blogging in classI’m sad to hear that your principal wants to remove the teacher blog pages. It may solve the problem of out-of-date and non-relevant information, but the unintended consequences will be worse. Parents expect teachers to connect to them on a tech level, to offer 24/7 access via an online site like a blog (or a wiki, website, or any number of other albeit more complicated forums). They expect to be able to find homework help, links, resources, school materials at 7 at night while organizing the next school day with their child. Removing that access because teachers have difficulty keeping it up-to-date will solve one problem while causing many more.

Let’s back up a moment: Do you know why teachers aren’t keeping blogs up-to-date? Maybe:

  • they don’t know how–a training session or 1:1 help might get them over this hump
  • they think it takes too long–maybe a template with simple fill-ins, add-tos, or tweaks would make it faster. Truly, all teachers really need to start with is weekly lesson plans–resources, dates, reminders, newsletters. Fancy and involved can come later.
  • they don’t think they are techie enough–recurring tech training might be necessary. Kids are baptized in iPads and smartphones. We can’t meet them where they are ready to learn if we’re afraid to enter that geeky room. Kids love learning with blogs, iPads, apps, online webtools–that sort.

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thinking

Let’s Talk About Habits of Mind

habits of mindPedagogic experts have spent an enormous amount of time attempting to unravel the definition of ‘educated’. It used to be the 3 R’s–reading, writing, and ‘rithmetic. The problem with that metric is that, in the fullness of time, those who excelled in the three areas weren’t necessarily the ones who succeeded. As long ago as the early 1900’s, Teddy Roosevelt warned:

“C students rule the world.”

It’s the kids without their nose in a book that notice the world around them, make connections, and learn natively. They excel at activities that aren’t the result of a GPA and an Ivy League college. Their motivation is often failure, and taking the wrong path again and again. As Thomas Edison said:

“I have not failed. I’ve just found 10,000 ways that won’t work.”

Microsoft founder, Bill Gates, and Albert Einstein are poster children for that approach. Both became change agents in their fields despite following a non-traditional path.

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compare contrast

How to Compare and Contrast Authentically

compare contrastTo students, knowing how to ‘compare and contrast’ sounds academic, not real world, but we teachers know most of life is choosing between options. The better adults are at this skill, the more they thrive in the world.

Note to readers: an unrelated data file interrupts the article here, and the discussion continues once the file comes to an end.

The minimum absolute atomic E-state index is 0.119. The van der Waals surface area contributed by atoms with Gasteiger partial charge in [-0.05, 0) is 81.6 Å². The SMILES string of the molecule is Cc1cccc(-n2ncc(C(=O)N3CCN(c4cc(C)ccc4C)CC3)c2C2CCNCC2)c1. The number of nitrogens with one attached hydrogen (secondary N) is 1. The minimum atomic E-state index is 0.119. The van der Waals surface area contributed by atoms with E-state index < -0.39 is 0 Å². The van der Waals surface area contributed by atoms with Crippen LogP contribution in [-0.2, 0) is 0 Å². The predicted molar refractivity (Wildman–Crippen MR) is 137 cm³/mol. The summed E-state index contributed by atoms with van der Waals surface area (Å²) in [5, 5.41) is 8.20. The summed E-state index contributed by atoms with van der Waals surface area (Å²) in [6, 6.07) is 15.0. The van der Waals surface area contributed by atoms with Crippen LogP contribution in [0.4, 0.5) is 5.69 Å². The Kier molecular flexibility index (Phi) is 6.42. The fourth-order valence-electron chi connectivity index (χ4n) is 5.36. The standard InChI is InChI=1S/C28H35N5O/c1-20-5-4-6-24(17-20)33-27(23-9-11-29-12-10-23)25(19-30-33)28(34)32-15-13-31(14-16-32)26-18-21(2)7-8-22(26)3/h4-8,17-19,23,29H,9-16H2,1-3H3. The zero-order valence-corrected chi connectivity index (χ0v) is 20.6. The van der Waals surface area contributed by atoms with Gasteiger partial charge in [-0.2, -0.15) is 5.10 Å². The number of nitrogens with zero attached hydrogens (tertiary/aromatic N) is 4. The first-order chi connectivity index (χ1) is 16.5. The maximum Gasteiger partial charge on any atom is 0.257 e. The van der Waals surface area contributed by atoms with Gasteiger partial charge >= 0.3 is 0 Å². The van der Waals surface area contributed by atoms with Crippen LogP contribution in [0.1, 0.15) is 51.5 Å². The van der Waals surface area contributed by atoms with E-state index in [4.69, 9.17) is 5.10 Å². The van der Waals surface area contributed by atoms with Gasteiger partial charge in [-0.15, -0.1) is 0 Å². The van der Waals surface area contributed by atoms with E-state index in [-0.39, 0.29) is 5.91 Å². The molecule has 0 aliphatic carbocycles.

Common Core Standards recognize the importance of this skill by addressing it in over 29 Standards, at every grade level from Kindergarten through Twelfth Grade. Here’s a partial list:

Analyze how two or more texts address similar themes or topics in order to build knowledge or to compare the approaches the authors take. (K-5 and 6-12 Reading Anchor Standards)

With prompting and support, compare and contrast the adventures and experiences of characters in familiar stories and With prompting and support, identify basic similarities in and differences between two texts on the same topic (K Reading Standards–2)
..
Compare and contrast the adventures and experiences of characters in stories and Identify basic similarities in and differences between two texts on the same topic (1st grade Reading Standards–2)

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macros

Playful Learning–What a Great Idea

playPlayful Learning (Parents’ Choice Gold Medal website) is a well-done, professional-looking website that  offers advice, projects, and visual images touting the benefits of education through play. The reader is drawn into the child-centered imagery and strong basic colors, wanting everything on offer so their child’s play areas can look and work as described.

Let’s back up a moment. Play as the vehicle of education is not a revolutionary idea. Pedagogy has long recommended ‘play’ as a superior teacher for youngers–

Play is the great synthesizing, integrating, and developing force in childhood and adolescence. –PsycINFO Database Record 2012 APA,

The play of children is not recreation; it means earnest work. Play is the purest intellectual production of the human being, in this stage … for the whole man is visible in them, in his finest capacities, in his innermost being.~ Friedrich Froebel

In general, research shows strong links between creative play and language, physical, cognitive, and social development. Play is a healthy, essential part of childhood. —Department of Education, Newfoundland Labrador

Young children learn the most important things not by being told but by constructing knowledge for themselves in interaction with the physical world and with other children – and the way they do this is by playing.” –Jones, E., & Reynolds, G.  “The play’s the thing: Teachers’ roles in children’s play”